Erik Weihenmayer, the first blind person to reach the summit of Mount Everest, is on a mission to get other would-be adventurers with disabilities to see what’s possible
Author Buddy Levy
IN A WAY, Weihenmayer represents the next step of the transformation—from the simple act of walking to taking on challenges that would seem harrowing to pretty much anyone. “Whitewater kayaking is the scariest thing I’ve ever done, and I’ve done some pretty scary things,” says Weihenmayer, who in addition to summiting Mount Everest has skied black diamond runs, mountain-biked Leadville, paraglided solo and parachuted out of airplanes.
As the No Barriers Summit comes to a close, I talk with Weihenmayer and his main paddling guide, Rob Raker, about what he’ll be facing next year, when he tackles the Grand Canyon’s Class IV rapids.
“Kayaking whitewater blind is very risky,” I say, “even for you.” Weihenmayher responds, “The risks I take are calculated risks,” apparently as much to himself as to Raker or me. He goes on to outline the exhaustive trial runs he’s taken on the raucous Usumacinta River, between Guatemala and Chiapas, Mexico, and the grueling training sessions with Olympic paddlers at the U.S. National Whitewater Center, in Charlotte, N.C.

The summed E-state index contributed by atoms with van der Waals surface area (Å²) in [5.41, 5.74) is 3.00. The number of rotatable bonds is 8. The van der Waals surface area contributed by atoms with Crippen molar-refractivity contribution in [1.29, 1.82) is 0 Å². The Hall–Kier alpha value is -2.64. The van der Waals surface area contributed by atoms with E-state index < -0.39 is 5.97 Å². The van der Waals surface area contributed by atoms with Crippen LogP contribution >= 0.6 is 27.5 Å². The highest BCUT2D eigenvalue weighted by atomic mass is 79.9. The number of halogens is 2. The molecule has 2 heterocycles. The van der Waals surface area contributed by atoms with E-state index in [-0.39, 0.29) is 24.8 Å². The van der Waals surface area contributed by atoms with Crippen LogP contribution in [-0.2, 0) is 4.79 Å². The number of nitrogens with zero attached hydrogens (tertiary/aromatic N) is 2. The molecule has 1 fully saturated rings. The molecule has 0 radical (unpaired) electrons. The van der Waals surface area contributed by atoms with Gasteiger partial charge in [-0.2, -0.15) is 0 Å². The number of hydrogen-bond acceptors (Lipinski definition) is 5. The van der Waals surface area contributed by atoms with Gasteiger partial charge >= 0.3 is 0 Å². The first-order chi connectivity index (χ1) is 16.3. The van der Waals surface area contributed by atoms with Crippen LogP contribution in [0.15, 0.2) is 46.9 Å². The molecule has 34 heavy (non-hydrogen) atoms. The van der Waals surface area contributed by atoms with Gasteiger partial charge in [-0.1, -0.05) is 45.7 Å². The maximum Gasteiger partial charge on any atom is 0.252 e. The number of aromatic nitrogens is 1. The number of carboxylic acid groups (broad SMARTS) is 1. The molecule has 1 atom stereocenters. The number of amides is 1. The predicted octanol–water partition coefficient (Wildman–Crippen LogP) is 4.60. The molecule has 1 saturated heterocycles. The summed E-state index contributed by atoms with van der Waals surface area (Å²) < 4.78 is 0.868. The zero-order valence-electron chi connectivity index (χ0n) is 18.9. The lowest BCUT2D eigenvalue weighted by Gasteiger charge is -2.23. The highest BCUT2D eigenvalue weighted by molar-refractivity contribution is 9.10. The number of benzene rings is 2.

And Weihenmayer won’t be alone during his Grand Canyon adventure. He will paddle his own kayak, but in front of him there will be a “line setter,” a support kayaker who will pick the best routes among the rocks and eddies. Bringing up the rear will be Raker, who will keep an eye on the line setter and convey his commands to Weihenmayer via a waterproof headset.
The most common command Weihenmayer will receive will concern how and when to make turns. “Of course, Erik really has only a vague idea of how much he turns with each attempt,” Raker says, “so I am constantly giving him correcting turns. When he is finally headed in the right direction, I say, ‘Hold that line.’ Inevitably he drifts off the desired line, and I repeat the necessary turning instructions until he is back on course. It sort of feels like I’m working a radio-controlled boat.”
It’s not a perfect system, and whitewater is unpredictable, but the two men are confident that they’ll make it through. When I ask Weihenmayer what adventures he’ll embark on after the Grand Canyon, Raker smiles and shakes his head. They’ve had this conversation before. “I want to climb the north face of the Eiger,” Weihenmayer says, referring to one of the world’s most treacherous climbs. “That’s definitely on my bucket list.”
After that, Weihenmayer plans to take it easy for a while, spend some time with his family, carry on his work with No Barriers. “I’ll probably dial back the danger level some,” he says. “I’ve pushed things pretty far already.”
“Quitter,” I say.
“Yeah,” Weihenmayer replies, laughing. “Low testosterone, I guess.”
BUDDY LEVY is an author based in Moscow, Idaho. His book, Geronimo, is due out from Simon & Schuster in April.